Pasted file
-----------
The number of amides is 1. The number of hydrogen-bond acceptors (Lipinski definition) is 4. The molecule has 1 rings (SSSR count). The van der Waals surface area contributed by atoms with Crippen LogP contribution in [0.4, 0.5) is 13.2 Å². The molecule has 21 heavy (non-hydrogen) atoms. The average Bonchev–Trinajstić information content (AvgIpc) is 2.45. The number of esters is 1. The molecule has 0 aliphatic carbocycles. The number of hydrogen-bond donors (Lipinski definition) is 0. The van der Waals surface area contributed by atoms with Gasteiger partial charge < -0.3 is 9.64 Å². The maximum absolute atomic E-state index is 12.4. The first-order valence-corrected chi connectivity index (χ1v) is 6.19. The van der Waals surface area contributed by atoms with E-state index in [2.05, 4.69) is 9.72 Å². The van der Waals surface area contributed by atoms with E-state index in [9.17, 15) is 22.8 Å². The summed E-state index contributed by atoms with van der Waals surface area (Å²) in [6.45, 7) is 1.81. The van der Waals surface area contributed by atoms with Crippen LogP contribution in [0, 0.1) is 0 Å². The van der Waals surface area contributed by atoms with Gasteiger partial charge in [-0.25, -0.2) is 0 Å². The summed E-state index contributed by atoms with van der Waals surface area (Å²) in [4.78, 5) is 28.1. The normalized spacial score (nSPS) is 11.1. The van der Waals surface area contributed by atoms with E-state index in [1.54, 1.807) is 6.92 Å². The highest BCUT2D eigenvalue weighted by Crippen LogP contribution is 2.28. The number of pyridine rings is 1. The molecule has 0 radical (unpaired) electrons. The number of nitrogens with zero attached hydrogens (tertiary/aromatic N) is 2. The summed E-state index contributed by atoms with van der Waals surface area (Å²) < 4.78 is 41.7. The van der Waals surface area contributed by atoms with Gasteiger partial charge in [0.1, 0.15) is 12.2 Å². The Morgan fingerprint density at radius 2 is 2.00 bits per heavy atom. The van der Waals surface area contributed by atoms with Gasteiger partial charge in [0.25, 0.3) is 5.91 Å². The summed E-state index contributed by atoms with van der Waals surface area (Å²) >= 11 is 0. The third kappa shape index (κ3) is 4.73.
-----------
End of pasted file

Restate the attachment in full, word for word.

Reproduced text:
The number of amides is 1. The number of hydrogen-bond acceptors (Lipinski definition) is 4. The molecule has 1 rings (SSSR count). The van der Waals surface area contributed by atoms with Crippen LogP contribution in [0.4, 0.5) is 13.2 Å². The molecule has 21 heavy (non-hydrogen) atoms. The average Bonchev–Trinajstić information content (AvgIpc) is 2.45. The number of esters is 1. The molecule has 0 aliphatic carbocycles. The number of hydrogen-bond donors (Lipinski definition) is 0. The van der Waals surface area contributed by atoms with Gasteiger partial charge < -0.3 is 9.64 Å². The maximum absolute atomic E-state index is 12.4. The first-order valence-corrected chi connectivity index (χ1v) is 6.19. The van der Waals surface area contributed by atoms with E-state index in [2.05, 4.69) is 9.72 Å². The van der Waals surface area contributed by atoms with E-state index in [9.17, 15) is 22.8 Å². The summed E-state index contributed by atoms with van der Waals surface area (Å²) in [6.45, 7) is 1.81. The van der Waals surface area contributed by atoms with Crippen LogP contribution in [0, 0.1) is 0 Å². The van der Waals surface area contributed by atoms with Gasteiger partial charge in [-0.25, -0.2) is 0 Å². The summed E-state index contributed by atoms with van der Waals surface area (Å²) in [4.78, 5) is 28.1. The normalized spacial score (nSPS) is 11.1. The van der Waals surface area contributed by atoms with E-state index in [1.54, 1.807) is 6.92 Å². The highest BCUT2D eigenvalue weighted by Crippen LogP contribution is 2.28. The number of pyridine rings is 1. The molecule has 0 radical (unpaired) electrons. The number of nitrogens with zero attached hydrogens (tertiary/aromatic N) is 2. The summed E-state index contributed by atoms with van der Waals surface area (Å²) < 4.78 is 41.7. The van der Waals surface area contributed by atoms with Gasteiger partial charge in [0.1, 0.15) is 12.2 Å². The Morgan fingerprint density at radius 2 is 2.00 bits per heavy atom. The van der Waals surface area contributed by atoms with Gasteiger partial charge in [0.25, 0.3) is 5.91 Å². The summed E-state index contributed by atoms with van der Waals surface area (Å²) >= 11 is 0. The third kappa shape index (κ3) is 4.73.